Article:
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Print Edition> World
UPDATED: June 23, 2014 NO. 26 JUNE 26, 2014
The Iraqi Redemption
Terror, violence and sectarianism are dragging Iraq into a civil war in the post-U.S. era
By Ding Ying

UP IN ARMS: Iraqi Shiite men raise their weapons as they gather in a town in Diyala Province on June 14, to show their determination to defend the country (XINHUA/AFP)

The Pandora's Box of Iraq was opened in 2003 when Washington kicked off the Iraq War and overthrew former Sunni Iraqi President Saddam Hussein. Even though the last U.S. troops pulled out of Iraq on December 18, 2011, the country failed to find stability after the United States' hit-and-run invasion.

A new wave of terror, violence and conflicts between political and religious factions has swept Iraqis into deep darkness. The experience of the last 11 years shows that, unlike a fairy tale, a sword-wielding prince has not arrived to save the Iraqis. Only by discarding sectarian conflicts and uniting as a whole, can Iraq complete its self-redemption.

A fractured country

The war-torn country has continued to deteriorate in 2014.

In January, the Islamic State of Iraq and the Levant (ISIL), an Al Qaeda breakaway group, declared its aim to create an independent state in the greater Syria-Iraq border area. Militant rebels, in which the ISIL makes the main force, recently advanced with shocking speed in northern Iraq. Insurgents occupied a number of cities there, including the country's second biggest city Mosul. As they marched toward the capital city Baghdad, Iraq once again became a focus of global attention.

"Sectarian divisions still lie at the root of Iraq," Liu Yueqin, a senior research fellow on Middle East studies with the Chinese Academy of Social Sciences (CASS), told Beijing Review.

She pointed out that current Shiite Prime Minister Nuri al-Maliki's party obtained 92 of the 328 seats in the country's National Assembly elections on April 30, resuming its ruling party status. The result caused dissatisfaction among other political groups, especially the Sunnis, leading the ISIL to swoop in. The insurgent groups, spearheaded by ISIL militants, are mainly comprised of the country's Sunnis.

"Sunni soldiers and officers in the governmental army believe that the current Shiite-dominated government has treated Sunnis unfairly, and refuse to fight and die for the Maliki administration, choosing instead to flee from anti-government rebels and bringing about the Iraqi Government's failure in northern Iraq," said Liu.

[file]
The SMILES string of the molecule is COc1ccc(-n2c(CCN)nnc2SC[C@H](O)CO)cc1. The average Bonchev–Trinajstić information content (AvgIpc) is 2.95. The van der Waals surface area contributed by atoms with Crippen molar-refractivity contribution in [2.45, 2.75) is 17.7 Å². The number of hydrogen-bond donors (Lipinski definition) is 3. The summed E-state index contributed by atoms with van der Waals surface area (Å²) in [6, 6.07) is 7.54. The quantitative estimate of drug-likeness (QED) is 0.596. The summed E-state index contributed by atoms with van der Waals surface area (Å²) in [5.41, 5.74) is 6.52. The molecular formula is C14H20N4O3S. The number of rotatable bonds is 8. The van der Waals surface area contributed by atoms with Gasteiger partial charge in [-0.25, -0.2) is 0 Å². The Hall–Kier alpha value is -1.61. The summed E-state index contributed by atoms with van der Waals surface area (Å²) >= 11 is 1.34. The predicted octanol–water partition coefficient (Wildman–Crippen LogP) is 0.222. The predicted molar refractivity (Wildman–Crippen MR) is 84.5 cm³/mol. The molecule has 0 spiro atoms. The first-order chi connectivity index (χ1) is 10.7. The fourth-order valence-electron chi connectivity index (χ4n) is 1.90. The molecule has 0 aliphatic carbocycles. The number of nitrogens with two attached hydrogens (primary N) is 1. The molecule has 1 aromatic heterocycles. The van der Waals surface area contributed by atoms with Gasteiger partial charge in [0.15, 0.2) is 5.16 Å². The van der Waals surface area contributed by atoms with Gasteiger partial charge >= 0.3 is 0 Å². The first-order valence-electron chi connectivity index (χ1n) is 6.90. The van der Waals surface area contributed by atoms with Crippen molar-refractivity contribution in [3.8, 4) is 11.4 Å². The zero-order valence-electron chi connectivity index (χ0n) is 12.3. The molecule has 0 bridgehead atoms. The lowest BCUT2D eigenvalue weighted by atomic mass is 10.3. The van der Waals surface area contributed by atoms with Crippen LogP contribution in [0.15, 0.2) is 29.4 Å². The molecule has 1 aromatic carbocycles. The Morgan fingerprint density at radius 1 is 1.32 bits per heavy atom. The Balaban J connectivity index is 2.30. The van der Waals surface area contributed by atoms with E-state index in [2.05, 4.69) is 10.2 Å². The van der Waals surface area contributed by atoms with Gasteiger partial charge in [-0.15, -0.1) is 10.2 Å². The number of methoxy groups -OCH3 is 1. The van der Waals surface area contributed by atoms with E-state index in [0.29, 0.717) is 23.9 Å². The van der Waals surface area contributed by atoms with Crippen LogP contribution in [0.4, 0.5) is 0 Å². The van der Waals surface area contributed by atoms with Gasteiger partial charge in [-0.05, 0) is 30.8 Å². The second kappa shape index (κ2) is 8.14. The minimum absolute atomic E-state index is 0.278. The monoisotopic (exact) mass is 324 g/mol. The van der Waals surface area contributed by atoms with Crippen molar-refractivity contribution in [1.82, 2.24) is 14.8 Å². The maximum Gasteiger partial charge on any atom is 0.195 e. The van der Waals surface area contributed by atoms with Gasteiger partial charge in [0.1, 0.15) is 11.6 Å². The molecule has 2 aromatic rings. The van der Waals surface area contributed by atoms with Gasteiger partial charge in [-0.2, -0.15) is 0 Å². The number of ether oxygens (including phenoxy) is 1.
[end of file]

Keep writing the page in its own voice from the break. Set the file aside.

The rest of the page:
Maliki fired some senior security officers on June 17 after thousands of Iraqi soldiers and officers abandoned their posts in Iraq's northern province of Nineveh and then in large parts of the provinces of Salahudin and Diyala.

Li Shaoxian, Vice President of the China Institutes of Contemporary International Relations, concluded that the current turmoil in Iraq is the accumulated consequence of Washington's misguided policies.

Li stated that the war in 2003 had buried a landmine for the current chaos in Iraq.

"The war broke the political balance inside and outside Iraq," said Li. The Shiites make up about 60 percent of the country's population; the Kurds, about 20 percent; and the Sunnis, merely 20 percent. He explained that Saddam's rule, wherein the minority of Sunnis were in charge of the country's majority of Shiites, was based on dynamics formed in the country's history. By overthrowing Saddam and propping up Shiites through democratic elections, the United States inevitably broke the traditional political balance inside Iraq, he said.

Moreover, the Iraq War destroyed the regional geopolitical balance formed between the Arabs and the Persians over the past 1,000 years along the Iran-Iraq border. By conducting two wars in Iraq and Afghanistan, the United States actually removed two opponents of its foe Iran—the Taliban and Saddam's administration. After Iraqi Shiites became the ruling force, Iran's influence penetrated into Iraq. Iran, Iraq, Syria and Lebanon connected into a "Shiite plate," posing as the opposite of Saudi Arabia-headed Sunni groups in the Middle East, making the regional situation even more sensitive, said Li.

Furthermore, Washington intended to dismantle Saddam's political structure by implementing a policy of containing the Sunnis, but in fact caused the splintering of the Shiites, the Sunnis and the Kurds in the country. U.S. suppression created a hotbed for the Sunnis' resistance, Li said.

Li added that U.S. President Barack Obama pulled U.S. troops out of Iraq in a rush in 2011 before the Iraqi Government was fully prepared, in effect handing Iraq to anti-government militants. "If U.S. troops hadn't left Iraq so early, the ISIL would not have been able to develop without resistance," Li stressed.

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